Cruise ships docking in Greater Victoria will have to pay a higher fee for the waste they leave behind, but not as soon as some would’ve liked.
The Capital Regional District board on July 13 voted to up the per-tonne fee for cruise ship solid waste from $157 to $500, beginning in January 2024.
While the lower amount is appropriate for low-risk waste, CRD staff said, it’s been too low to keep up with the costs associated with the amount of the high-risk materials needing to go to Hartland landfill.
High-risk substances need to be buried in controlled waste trenches and covered with a minimum of one metre of low permeability clay at Hartland. While all the cruise waste left in Greater Victoria this year – as of April – had been deemed high risk by federal agencies, Ian Robertson, CEO of the Greater Victoria Harbour Authority, said that it mainly consists of food waste.
CRD staff said the higher fee could incentivize the cruise industry to up its recycling and waste diversion efforts, and it would therefore result in saved space at the region’s landfill.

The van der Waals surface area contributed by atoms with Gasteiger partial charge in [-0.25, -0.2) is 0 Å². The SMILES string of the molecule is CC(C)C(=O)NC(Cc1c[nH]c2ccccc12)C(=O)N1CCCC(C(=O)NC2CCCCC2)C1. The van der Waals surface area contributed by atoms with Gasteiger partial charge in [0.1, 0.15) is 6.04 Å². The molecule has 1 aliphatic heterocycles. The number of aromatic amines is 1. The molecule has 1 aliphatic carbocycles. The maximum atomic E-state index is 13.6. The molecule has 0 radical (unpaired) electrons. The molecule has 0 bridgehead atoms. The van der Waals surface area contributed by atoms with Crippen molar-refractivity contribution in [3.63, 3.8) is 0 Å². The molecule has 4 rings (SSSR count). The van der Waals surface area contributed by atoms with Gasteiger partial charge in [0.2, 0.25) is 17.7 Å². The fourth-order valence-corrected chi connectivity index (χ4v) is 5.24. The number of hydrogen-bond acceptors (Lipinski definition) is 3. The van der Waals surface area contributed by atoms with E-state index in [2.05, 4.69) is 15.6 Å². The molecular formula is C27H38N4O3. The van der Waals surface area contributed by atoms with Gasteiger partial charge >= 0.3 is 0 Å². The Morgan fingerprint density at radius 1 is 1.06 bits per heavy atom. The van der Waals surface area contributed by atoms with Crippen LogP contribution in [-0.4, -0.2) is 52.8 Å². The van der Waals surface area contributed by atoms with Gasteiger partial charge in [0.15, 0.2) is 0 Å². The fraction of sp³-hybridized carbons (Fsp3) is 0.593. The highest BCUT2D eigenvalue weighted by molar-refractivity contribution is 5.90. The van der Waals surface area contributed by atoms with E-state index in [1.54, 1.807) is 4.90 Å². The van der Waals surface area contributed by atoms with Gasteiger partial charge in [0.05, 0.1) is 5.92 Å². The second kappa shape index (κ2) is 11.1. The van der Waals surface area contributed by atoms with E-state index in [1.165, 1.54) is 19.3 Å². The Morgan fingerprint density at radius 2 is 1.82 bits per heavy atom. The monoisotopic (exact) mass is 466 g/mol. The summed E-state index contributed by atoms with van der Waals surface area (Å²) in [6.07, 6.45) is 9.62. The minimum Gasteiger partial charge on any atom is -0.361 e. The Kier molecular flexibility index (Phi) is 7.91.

While the increased fee received broad support, the board was split on the timing. In an 11-10 vote, the board narrowly defeated an amendment by Victoria Mayor Lisa Helps to apply the $500 per-tonne fee as of next July.
“It doesn’t matter if it’s rotten eggs or contaminated medical waste, we have to treat it differently and that’s a cost to us,” Helps said. “Everyone around this table and in this community is very concerned about our landfill and our landfill filling up.”
Opposing directors said the region would be in bad faith by imposing the earlier date when the cruise industry already has its 2023 rates set. Some mentioned the industry has said it needs around two years’ notice to make changes and it’s already trying to reduce waste where it can.
But others in support of the amendment noted the industry is already responding quickly to other factors impacting operations – such as fuel prices, inflation and staffing issues. Several directors said the one-year notice would reflect the CRD sending a strong message that it wants the industry to address its high-risk and overall waste.
Helps said it came down to whether taxpayers should subsidize the industry or not.
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